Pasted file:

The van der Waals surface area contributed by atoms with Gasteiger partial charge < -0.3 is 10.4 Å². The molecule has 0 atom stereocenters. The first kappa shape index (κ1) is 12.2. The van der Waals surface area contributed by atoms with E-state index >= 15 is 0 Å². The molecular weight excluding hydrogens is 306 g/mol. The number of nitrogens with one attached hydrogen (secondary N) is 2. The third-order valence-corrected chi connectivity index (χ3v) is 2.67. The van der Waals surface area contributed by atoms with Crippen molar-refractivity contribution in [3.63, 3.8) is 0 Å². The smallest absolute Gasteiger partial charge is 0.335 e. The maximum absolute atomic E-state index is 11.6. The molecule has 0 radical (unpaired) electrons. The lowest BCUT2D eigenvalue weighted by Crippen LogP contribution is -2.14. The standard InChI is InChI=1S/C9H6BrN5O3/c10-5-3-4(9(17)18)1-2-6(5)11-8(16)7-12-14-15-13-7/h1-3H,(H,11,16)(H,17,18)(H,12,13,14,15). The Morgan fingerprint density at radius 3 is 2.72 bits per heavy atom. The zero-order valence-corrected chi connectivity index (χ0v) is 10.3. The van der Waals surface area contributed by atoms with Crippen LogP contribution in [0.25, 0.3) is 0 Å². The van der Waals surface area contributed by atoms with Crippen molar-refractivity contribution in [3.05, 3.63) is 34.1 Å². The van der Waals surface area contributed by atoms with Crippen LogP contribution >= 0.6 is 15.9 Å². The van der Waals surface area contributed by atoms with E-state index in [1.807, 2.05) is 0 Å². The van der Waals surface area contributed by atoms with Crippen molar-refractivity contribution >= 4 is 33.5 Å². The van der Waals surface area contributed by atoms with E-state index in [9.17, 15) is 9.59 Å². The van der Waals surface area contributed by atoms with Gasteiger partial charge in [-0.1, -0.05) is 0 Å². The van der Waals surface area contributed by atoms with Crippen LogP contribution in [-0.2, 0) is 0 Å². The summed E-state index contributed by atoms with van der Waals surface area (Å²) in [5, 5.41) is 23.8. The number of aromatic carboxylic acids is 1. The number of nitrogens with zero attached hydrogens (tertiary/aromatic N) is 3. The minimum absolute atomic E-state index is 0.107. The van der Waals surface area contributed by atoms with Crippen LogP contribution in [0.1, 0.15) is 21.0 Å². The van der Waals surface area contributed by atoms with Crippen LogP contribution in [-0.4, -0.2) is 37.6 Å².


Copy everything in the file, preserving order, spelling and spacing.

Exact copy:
The van der Waals surface area contributed by atoms with Gasteiger partial charge < -0.3 is 10.4 Å². The molecule has 0 atom stereocenters. The first kappa shape index (κ1) is 12.2. The van der Waals surface area contributed by atoms with E-state index >= 15 is 0 Å². The molecular weight excluding hydrogens is 306 g/mol. The number of nitrogens with one attached hydrogen (secondary N) is 2. The third-order valence-corrected chi connectivity index (χ3v) is 2.67. The van der Waals surface area contributed by atoms with Crippen molar-refractivity contribution in [3.63, 3.8) is 0 Å². The smallest absolute Gasteiger partial charge is 0.335 e. The maximum absolute atomic E-state index is 11.6. The molecule has 0 radical (unpaired) electrons. The lowest BCUT2D eigenvalue weighted by Crippen LogP contribution is -2.14. The standard InChI is InChI=1S/C9H6BrN5O3/c10-5-3-4(9(17)18)1-2-6(5)11-8(16)7-12-14-15-13-7/h1-3H,(H,11,16)(H,17,18)(H,12,13,14,15). The Morgan fingerprint density at radius 3 is 2.72 bits per heavy atom. The zero-order valence-corrected chi connectivity index (χ0v) is 10.3. The van der Waals surface area contributed by atoms with Crippen LogP contribution in [0.25, 0.3) is 0 Å². The van der Waals surface area contributed by atoms with Crippen molar-refractivity contribution in [3.05, 3.63) is 34.1 Å². The van der Waals surface area contributed by atoms with Crippen LogP contribution >= 0.6 is 15.9 Å². The van der Waals surface area contributed by atoms with E-state index in [1.807, 2.05) is 0 Å². The van der Waals surface area contributed by atoms with Crippen molar-refractivity contribution >= 4 is 33.5 Å². The van der Waals surface area contributed by atoms with E-state index in [9.17, 15) is 9.59 Å². The van der Waals surface area contributed by atoms with Gasteiger partial charge in [-0.1, -0.05) is 0 Å². The van der Waals surface area contributed by atoms with Crippen LogP contribution in [-0.2, 0) is 0 Å². The summed E-state index contributed by atoms with van der Waals surface area (Å²) in [5, 5.41) is 23.8. The number of aromatic carboxylic acids is 1. The number of nitrogens with zero attached hydrogens (tertiary/aromatic N) is 3. The minimum absolute atomic E-state index is 0.107. The van der Waals surface area contributed by atoms with Crippen LogP contribution in [0.1, 0.15) is 21.0 Å². The van der Waals surface area contributed by atoms with Crippen LogP contribution in [-0.4, -0.2) is 37.6 Å².